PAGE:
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REVIEW:  The Girl from the Well by Rin Chupeco

REVIEW: The Girl from the Well by Rin Chupeco


Dear Ms. Chupeco,

Maybe because fall is fast approaching (where did the year go?), I find myself in the mood for a horror novel. Something like Anna Dressed in Blood or The Waking Dark. When I saw your debut, The Girl from the Well, I was excited. Horror influenced by J-horror movies? Sign me up! Alas, I think being such a huge J-horror fan ended me working against me here.

Okiku is the titular girl from the well. She’s a vengeful ghost who travels the world, bringing justice to slain children by killing their murderers. But one day she finds herself drawn to a half-Japanese (living) boy named Tarquin who has mysterious tattoos on his body.

The tattoos are actually seals binding a very dangerous spirit, and they’ve started to break. But because Tark is still a child, his well-being actually falls under Okiku’s purview. (She brings justice to wronged children, remember?) So now she, along with his cousin Callie, must find a way to save him before the other spirit destroys him.

The book opens with a fantastically creepy and violent scene in which we see Okiku delivering justice. It was very reminiscent of a horror movie, and I loved that. But maybe this raised my expectations to an unrealistic degree. Instead of focusing on Okiku and her afterlife of vengeance-seeking, the book detours into revolving around Tark. And while he’s nice and all, the book is called The Girl from the Well, not The Tattooed Boy with a Masked Demon Bound to His Soul.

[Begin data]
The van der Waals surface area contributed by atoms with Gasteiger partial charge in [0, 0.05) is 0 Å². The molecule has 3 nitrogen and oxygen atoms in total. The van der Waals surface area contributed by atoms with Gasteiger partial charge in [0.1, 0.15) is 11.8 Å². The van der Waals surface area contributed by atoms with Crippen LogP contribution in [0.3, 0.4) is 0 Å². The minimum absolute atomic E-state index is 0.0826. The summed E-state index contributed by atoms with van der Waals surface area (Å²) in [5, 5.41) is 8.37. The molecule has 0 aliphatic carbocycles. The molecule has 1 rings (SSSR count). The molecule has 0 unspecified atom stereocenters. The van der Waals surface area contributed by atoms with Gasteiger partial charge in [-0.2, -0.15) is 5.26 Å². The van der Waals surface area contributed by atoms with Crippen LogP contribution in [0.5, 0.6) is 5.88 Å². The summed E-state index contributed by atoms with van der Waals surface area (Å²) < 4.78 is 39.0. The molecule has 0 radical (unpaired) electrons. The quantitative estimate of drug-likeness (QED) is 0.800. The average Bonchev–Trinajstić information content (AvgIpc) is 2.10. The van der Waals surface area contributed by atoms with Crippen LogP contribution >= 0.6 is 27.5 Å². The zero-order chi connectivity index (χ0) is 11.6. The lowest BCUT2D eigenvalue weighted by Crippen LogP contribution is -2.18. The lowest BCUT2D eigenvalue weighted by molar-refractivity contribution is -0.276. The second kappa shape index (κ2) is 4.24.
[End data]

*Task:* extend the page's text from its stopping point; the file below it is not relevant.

I’d be remiss if I didn’t comment on the writing style. I didn’t mind it, but it is a bit more experimental than you normally find in YA. It’s kind of like a House of Leaves-lite. Nothing as remotely rigorious as that novel, but there are stylistic tricks that some readers will find annoying.

While I don’t often consider characterization as important in a horror novel as I would in other genres (like contemporary, for example), it was lacking here to a distracting degree. Tark is the weird boy with the weird tattoos whose mother is crazy (more on that later). Callie is the Concerned Cousin who drops everything and travels halfway around the world to help him even though I didn’t believe their relationship was so close that she’d do this in the first place. Okiku was the most interesting character, in my opinion, and the novel wasn’t actually her story! (To my regret.)

So back to Tark’s mother. Yes, she’s the crazy mother archetype, because YA needs more of these figures, I guess. But it doesn’t last long because you’ve watched enough horror movies, or read enough fiction in general, we know what happens to mothers of angsty boys, don’t we? I just wasn’t thrilled by any aspect of this subplot: the execution, the portrayal of mental illness (even if it was supernaturally induced), what ultimately happened to her, etc.

My main difficulty with this book, however, stems from the fact that I am such a big Japanese horror fan. By this I mean that I can tell where all the influences come from. The girl from the well — it’s hard not to think of Ringu (aka The Ring). A lot of Okiku’s portrayal reminded me of Ju-On (aka The Grudge). Yes, both of these movies tap into the onryo figure but it goes beyond that. Female ghosts in white with long black hair who hang upside from the ceiling? That’s a visual straight out of Ju-On. The rituals surrounding Tark? Reminded me of Noroi. I can’t believe this worked against me here because that’s never happened to me with horror, but it did.